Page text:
From conversational platforms to IoT: Six tech trends to look out for in 2018

The humanoid robot named 'Valkyrie' designed by NASA. Picture: Getty
The humanoid robot named 'Valkyrie' designed by NASA. Picture: Getty
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The Bayes Centre is a hub designed to foster data-driven innovation within and beyond the University of 
Edinburgh. Its new purpose-built home is due to open in mid-2018.

The Scotsman asked David Richardson, the centre’s director of partnerships, to share his six tech trends to watch out for 2018.

Conversational platforms

“There are many forms of ‘intelligent’ personal agents - Amazon Alexa, Apple Siri, Google Assistant and IBM Watson. These systems are capable of answering basic questions such as “Should I wear a jacket today?” or performing simple tasks like turning up the heating. As they continue to collect and learn from greater volumes of interaction data, they will begin to support more complicated tasks.”

Immersive experiences

“Immersive technologies like virtual and augmented reality blend digital experiences into the physical world around us. Platforms including Oculus Rift and HTC Vive continue to evolve, and with Apple’s new in-built support for augmented reality in the latest iPhone, this opens up tremendous opportunities for developers to entertain and equip users with new forms of experience. Scotland has already made an impact with VR audio firm Two Big Ears being acquired by Facebook in 2016.”

Blockchain

“Blockchain has received a lot of coverage in recent years, with much of the attention on new crypto-currencies such as BitCoin and Ethereum. Leading financial company Bloomberg has recently added three popular crypto-currencies to its main platform.

Many organisations around the world are exploring further applications of Blockchain. In essence, the technology offers faster and more secure ways to transact and share information, often with lower costs.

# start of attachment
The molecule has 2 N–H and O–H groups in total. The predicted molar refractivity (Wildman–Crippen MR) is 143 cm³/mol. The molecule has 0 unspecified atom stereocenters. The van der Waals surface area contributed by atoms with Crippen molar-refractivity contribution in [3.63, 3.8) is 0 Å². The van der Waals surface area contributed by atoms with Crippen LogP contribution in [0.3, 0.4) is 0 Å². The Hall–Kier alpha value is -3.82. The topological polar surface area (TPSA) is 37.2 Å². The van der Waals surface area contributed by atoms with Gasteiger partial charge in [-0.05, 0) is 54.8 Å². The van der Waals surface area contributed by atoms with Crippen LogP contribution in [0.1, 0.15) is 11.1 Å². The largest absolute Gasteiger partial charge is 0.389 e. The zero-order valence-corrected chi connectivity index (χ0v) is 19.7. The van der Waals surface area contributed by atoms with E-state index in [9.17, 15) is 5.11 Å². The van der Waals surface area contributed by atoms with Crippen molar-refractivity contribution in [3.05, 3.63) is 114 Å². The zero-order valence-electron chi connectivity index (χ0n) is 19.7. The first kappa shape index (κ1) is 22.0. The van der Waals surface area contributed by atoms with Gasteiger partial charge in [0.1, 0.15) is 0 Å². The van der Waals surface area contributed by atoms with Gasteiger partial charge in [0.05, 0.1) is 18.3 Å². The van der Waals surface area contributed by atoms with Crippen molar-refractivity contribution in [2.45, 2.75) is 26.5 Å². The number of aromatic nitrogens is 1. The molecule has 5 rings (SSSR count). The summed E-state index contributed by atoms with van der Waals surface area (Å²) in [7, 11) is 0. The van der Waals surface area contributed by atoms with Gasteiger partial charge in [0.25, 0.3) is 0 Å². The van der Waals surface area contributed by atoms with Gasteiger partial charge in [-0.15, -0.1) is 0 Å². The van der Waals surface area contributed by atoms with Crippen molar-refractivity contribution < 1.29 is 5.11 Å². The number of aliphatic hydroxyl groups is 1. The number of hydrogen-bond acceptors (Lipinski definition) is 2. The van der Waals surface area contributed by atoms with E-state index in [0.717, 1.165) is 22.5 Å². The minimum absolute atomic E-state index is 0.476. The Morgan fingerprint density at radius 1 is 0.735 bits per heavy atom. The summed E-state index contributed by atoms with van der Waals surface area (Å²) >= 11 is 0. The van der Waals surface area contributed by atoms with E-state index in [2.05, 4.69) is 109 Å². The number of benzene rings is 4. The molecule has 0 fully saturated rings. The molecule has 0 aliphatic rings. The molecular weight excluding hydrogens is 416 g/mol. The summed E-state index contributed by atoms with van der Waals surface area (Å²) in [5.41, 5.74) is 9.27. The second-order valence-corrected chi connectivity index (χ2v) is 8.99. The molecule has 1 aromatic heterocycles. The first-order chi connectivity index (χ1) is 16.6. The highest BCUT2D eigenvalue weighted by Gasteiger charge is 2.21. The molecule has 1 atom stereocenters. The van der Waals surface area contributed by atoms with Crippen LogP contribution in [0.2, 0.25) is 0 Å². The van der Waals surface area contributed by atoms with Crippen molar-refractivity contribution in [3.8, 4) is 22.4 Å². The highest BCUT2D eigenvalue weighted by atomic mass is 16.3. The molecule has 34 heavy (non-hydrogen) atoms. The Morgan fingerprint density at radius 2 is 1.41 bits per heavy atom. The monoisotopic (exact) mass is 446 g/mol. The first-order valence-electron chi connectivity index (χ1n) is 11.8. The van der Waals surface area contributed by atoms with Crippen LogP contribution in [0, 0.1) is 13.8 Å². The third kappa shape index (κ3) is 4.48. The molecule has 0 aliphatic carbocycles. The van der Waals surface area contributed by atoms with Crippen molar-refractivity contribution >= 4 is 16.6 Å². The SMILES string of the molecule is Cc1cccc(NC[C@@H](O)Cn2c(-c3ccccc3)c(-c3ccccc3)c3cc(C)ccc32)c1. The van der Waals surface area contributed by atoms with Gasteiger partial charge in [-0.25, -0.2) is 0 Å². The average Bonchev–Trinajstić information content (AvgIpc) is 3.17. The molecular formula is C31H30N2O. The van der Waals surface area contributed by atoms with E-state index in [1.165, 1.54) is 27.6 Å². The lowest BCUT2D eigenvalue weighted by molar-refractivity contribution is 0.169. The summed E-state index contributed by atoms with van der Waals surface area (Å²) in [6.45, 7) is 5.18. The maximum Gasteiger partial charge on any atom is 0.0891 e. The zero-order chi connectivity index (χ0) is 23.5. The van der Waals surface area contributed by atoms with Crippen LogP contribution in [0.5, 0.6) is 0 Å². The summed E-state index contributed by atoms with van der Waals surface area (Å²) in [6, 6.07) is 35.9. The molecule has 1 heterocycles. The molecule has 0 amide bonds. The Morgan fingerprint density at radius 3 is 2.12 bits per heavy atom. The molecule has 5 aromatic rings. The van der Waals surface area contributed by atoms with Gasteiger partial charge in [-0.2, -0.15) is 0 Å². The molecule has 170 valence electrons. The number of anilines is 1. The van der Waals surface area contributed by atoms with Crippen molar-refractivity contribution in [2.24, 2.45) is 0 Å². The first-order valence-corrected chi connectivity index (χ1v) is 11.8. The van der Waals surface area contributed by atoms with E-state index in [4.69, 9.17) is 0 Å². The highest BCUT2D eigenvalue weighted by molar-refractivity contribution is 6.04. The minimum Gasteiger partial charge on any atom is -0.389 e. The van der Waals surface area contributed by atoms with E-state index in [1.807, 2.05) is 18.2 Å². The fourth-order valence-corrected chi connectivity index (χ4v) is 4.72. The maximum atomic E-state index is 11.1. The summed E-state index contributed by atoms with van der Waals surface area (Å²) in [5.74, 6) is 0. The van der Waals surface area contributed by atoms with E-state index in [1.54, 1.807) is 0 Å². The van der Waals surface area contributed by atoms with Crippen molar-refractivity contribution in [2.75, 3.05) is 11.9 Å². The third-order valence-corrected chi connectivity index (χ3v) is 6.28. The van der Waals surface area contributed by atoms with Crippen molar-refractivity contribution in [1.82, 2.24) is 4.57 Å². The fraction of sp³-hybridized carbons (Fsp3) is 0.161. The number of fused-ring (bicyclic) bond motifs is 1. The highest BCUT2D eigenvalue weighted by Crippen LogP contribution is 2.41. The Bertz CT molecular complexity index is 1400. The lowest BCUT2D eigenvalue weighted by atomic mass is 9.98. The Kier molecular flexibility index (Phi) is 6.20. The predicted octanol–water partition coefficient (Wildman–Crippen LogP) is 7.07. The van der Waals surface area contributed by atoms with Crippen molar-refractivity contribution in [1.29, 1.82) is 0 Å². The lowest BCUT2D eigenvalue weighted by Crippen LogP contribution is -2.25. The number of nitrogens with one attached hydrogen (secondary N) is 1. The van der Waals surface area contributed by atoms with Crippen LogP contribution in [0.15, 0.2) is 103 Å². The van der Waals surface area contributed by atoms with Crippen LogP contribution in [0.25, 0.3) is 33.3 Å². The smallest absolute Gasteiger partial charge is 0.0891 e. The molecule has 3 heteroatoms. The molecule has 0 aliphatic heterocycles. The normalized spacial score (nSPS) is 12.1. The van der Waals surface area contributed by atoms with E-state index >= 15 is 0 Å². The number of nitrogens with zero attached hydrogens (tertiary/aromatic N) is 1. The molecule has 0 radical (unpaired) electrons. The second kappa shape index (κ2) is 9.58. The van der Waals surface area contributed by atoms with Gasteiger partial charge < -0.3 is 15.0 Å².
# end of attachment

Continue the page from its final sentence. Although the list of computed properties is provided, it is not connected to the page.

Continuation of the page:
Closer to home, companies like Wallet.Services are working with the Scottish Government to test new ways of delivering safer public services. Hong Kong-based IOHK recently established a new lab at the University of Edinburgh to collaborate on future research.”

Internet of Things (IoT)

“Leading chip company, ARM, envisages a future where we have one trillion connected devices by 2035. Such devices could be anything from a smart thermostat to a connected cow collar and, with new low-power technologies, batteries could last for years instead of days.

We have some exciting indigenous companies in the space, including former University of Edinburgh spin-out, pureLiFi, now a venture capital-backed business who are pioneering so called ‘LiFi’ technology by transmitting data via light and are well positioned enable the progress of the Internet of Things.”

AI and Machine Learning

“AI is emerging as one of the hottest trends for 2018, with industry and public sector organisations exploring the impact of new techniques, such as deep learning. AI has performed well in a narrow set of tasks, for example image recognition and speech processing. Some are particularly fearful of job losses in the professional services sector, however, AI also has the potential to create new jobs and enhance the capability of existing employees.”

Robotics

“Robots have been building our cars, vacuuming our homes and cutting our lawns for the last decade or so. With an ageing population, they also have the potential to provide care services for our elderly and tackle the national productivity gap.

“The global market for advanced robotics is projected to be worth between £1-3 trillion by 2025. Over the course of 2018, expect to see more robotics technologies focused on ensuring safer working environments.”